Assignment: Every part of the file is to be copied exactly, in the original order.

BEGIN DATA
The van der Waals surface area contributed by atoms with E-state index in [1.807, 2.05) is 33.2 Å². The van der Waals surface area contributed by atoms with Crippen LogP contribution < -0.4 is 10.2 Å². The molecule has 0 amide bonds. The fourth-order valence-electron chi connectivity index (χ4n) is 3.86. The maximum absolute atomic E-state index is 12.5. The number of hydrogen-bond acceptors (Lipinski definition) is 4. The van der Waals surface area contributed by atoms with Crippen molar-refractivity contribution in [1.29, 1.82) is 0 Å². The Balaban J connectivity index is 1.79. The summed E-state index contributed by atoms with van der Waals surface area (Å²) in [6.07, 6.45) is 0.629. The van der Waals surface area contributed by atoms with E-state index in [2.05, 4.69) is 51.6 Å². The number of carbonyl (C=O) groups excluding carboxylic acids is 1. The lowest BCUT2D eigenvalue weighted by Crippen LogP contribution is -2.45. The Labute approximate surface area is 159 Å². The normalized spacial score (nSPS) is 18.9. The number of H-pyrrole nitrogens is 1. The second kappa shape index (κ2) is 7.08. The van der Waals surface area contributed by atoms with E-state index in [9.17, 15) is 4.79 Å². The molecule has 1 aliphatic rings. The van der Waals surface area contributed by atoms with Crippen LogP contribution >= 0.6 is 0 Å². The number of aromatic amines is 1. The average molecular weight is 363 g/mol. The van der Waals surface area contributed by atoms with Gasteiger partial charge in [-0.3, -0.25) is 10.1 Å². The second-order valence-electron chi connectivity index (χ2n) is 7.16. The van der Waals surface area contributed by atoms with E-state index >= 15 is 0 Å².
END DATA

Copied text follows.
The van der Waals surface area contributed by atoms with E-state index in [1.807, 2.05) is 33.2 Å². The van der Waals surface area contributed by atoms with Crippen LogP contribution < -0.4 is 10.2 Å². The molecule has 0 amide bonds. The fourth-order valence-electron chi connectivity index (χ4n) is 3.86. The maximum absolute atomic E-state index is 12.5. The number of hydrogen-bond acceptors (Lipinski definition) is 4. The van der Waals surface area contributed by atoms with Crippen molar-refractivity contribution in [1.29, 1.82) is 0 Å². The Balaban J connectivity index is 1.79. The summed E-state index contributed by atoms with van der Waals surface area (Å²) in [6.07, 6.45) is 0.629. The van der Waals surface area contributed by atoms with E-state index in [2.05, 4.69) is 51.6 Å². The number of carbonyl (C=O) groups excluding carboxylic acids is 1. The lowest BCUT2D eigenvalue weighted by Crippen LogP contribution is -2.45. The Labute approximate surface area is 159 Å². The normalized spacial score (nSPS) is 18.9. The number of H-pyrrole nitrogens is 1. The second kappa shape index (κ2) is 7.08. The van der Waals surface area contributed by atoms with E-state index in [9.17, 15) is 4.79 Å². The molecule has 1 aliphatic rings. The van der Waals surface area contributed by atoms with Crippen LogP contribution >= 0.6 is 0 Å². The number of aromatic amines is 1. The average molecular weight is 363 g/mol. The van der Waals surface area contributed by atoms with Gasteiger partial charge in [-0.3, -0.25) is 10.1 Å². The second-order valence-electron chi connectivity index (χ2n) is 7.16. The van der Waals surface area contributed by atoms with E-state index >= 15 is 0 Å².